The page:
Volkswagen is beginning an electric car sales push they claim will make the company the world leader in e-mobility by 2018. The step VW recently announced is to begin sales of the 2015 VW e-Golf in the U.S., in the 4th quarter of 2014, in selected markets. Going by the press release the car sounds like it will be a very good electric car, but we have the nagging suspicion it will be another compliance car sold in limited quantities in one or two states.
It's a VW Golf, built on the Golf A7 platform. VW has sold over 30 million Golf's world-wide, making the e-Golf immediately familiar. So let's focus on the electric car story.
It has a 24 kilowatt-hour battery pack, and VW claims the driving range (not EPA certified) will be between 70-90 miles. The 7.2 kilowatt on-board charger supports a sub-four-hour charging time. Further, it supports fast charging (80% recharge in about 30 minutes) using the SAE Combo Charging System. CCS is incompatible with the CHAdeMO fast charging system that's already widely deployed.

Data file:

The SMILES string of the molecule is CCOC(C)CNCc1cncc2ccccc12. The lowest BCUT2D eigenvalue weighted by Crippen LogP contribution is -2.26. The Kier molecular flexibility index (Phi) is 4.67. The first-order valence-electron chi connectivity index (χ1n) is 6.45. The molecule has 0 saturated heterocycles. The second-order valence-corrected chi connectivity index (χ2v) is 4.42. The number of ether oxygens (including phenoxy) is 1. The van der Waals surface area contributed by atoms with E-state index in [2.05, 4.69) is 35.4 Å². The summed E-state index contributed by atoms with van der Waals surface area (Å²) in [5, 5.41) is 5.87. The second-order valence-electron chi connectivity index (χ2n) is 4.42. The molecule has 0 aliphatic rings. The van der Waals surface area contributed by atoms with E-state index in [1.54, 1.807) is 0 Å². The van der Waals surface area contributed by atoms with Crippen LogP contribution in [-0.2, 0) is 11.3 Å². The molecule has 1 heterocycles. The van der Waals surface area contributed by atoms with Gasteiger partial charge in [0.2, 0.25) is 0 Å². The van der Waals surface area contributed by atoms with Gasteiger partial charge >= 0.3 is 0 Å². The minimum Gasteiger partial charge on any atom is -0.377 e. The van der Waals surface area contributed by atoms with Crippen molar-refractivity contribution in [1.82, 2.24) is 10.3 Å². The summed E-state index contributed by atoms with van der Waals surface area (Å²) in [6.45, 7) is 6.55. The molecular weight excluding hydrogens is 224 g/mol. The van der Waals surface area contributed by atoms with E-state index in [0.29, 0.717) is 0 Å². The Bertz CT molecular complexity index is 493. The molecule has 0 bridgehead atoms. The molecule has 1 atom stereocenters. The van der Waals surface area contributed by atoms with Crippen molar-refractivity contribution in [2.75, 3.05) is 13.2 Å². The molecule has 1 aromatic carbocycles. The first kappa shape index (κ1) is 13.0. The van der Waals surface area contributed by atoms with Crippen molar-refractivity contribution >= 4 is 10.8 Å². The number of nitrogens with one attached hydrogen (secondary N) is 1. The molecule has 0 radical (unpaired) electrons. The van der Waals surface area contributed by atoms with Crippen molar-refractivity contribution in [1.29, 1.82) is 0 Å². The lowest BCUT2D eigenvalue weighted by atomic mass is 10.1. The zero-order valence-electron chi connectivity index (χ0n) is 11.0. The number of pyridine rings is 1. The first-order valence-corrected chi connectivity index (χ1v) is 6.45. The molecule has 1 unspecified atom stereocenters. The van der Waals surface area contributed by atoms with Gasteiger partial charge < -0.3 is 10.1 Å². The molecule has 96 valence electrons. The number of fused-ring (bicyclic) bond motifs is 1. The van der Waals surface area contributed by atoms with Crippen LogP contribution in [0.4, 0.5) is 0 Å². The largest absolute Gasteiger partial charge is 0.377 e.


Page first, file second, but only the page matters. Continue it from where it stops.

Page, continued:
The 115 horsepower electric motor gives a 0-60 miles/hr time of 10 seconds, which is respectable. The driver can configure the car for two ECO modes that limit acceleration, turn down the air conditioner, and otherwise try to extend the driving range. Also the three regenerative braking modes help the driver recover energy while driving, and should create the "one pedal driving" style that some other EV's have offered.
The e-Golf is already on sale in Europe. The price in Germany is close to $50,000, which seems atypically high for a normal family car like the Golf. VW hasn't announced U.S. pricing but if they want to compete with the Nissan Leaf the price had better be a lot lower.